Core Concepts &
Congress enacted the Individuals with Disabilities Education Act of 1997
(IDEA-97), they issued a "wake up call" to school boards and
school administrators -- improve special education outcomes!
Special education is "a service for children, not a place where
they are sent."
emphasizes three core concepts:
the involvement and progress of each child with a disability
in the general curriculum including addressing the unique needs
that arise out of the childs disability;
(2) the involvement
of parents and students, together with regular and special education
personnel, in making individual decisions to support each
students educational success, and
the preparation of students with disabilities for employment
and other post-school activities.
Here are some
highlights of IDEA 97 -
Must Use Effective Practices and Research-Based Methods
Must Use Effective Early Intervention Techniques
of Parents and Teachers Strengthened
Must Have "Measurable Annual Goals" to Monitor the Childs
Must Be Included in All Decisions About Evaluations, Eligibility,
Concerns and Information Must be Considered in Developing IEPs
Must Be Advised About Childs Progress or Lack of Progress Toward
Education Teachers Are Members of the IEP Team
with Disabilities Will Be Integrated into Regular Education Classes
with Disabilities Will Be Involved in the General Curriculum
IDEA-97 was enacted, special education often focused on "school issues"
- teaching children to conform to school rules and learning what is expected
of them in the student role.
Is this the purpose of special education? Not
according to IDEA 97.
found that "Improving educational results for children with
disabilities is an essential element of our national policy of ensuring
equality of opportunity, full participation, independent living, and economic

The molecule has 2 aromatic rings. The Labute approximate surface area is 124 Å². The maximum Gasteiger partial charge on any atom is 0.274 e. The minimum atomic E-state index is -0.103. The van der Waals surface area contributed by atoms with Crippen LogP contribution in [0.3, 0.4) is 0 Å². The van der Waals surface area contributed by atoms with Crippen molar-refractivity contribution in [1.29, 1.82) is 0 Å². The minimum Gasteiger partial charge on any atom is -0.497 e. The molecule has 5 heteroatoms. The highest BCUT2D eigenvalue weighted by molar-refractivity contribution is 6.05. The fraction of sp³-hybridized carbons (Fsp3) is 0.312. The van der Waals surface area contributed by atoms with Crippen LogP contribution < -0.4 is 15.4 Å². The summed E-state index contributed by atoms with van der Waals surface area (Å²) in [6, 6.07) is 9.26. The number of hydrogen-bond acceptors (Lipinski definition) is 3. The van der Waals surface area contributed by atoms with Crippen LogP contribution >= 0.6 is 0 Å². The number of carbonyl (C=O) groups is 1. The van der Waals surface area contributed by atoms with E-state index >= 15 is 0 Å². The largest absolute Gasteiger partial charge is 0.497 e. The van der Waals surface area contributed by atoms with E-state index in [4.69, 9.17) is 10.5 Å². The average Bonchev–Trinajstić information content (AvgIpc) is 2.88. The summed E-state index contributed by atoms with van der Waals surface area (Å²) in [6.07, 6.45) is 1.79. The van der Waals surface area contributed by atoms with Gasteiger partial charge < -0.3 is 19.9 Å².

self-sufficiency for individuals with disabilities." (20 U.S.C. Section
Special Education Law, p. 19)
Congress also found
that special education has been "impeded by low expectations,
and an insufficient focus on applying replicable research on proven methods
of teaching and learning for children with disabilities." More than
20 years of research has demonstrated that special education can be
more effective by:
- having high expectations
for such children and ensuring their access to the general curriculum
to the maximum extent possible
- strengthening the
role of parents and ensuring that families have meaningful opportunities
to participate in their children's education at school and at home
- ensuring that children
benefit from education and that special education can become a service
for children, not a place where they are sent
- providing special
education and related services and aids and supports in the regular
classroom whenever appropriate
- ensuring that all
personnel who work with children have skills and knowledge and receive
high-quality, intensive professional development
- providing pre-referral
interventions to reduce the need to label children as disabled in order
to provide services (20 U.S.C. Section 1400(c)(5). (Wrightslaw:
Special Education Law, p.20-21)
must be taught basic reading, writing, spelling and arithmetic skills
so they can work, continue their education, and live independently.
IDEA 97 requires schools to provide transition services so children will
be prepared for life after school.
The citations in this article are from Wrightslaw:
Special Education Law,
published in 1999 by Harbor
House Law Press.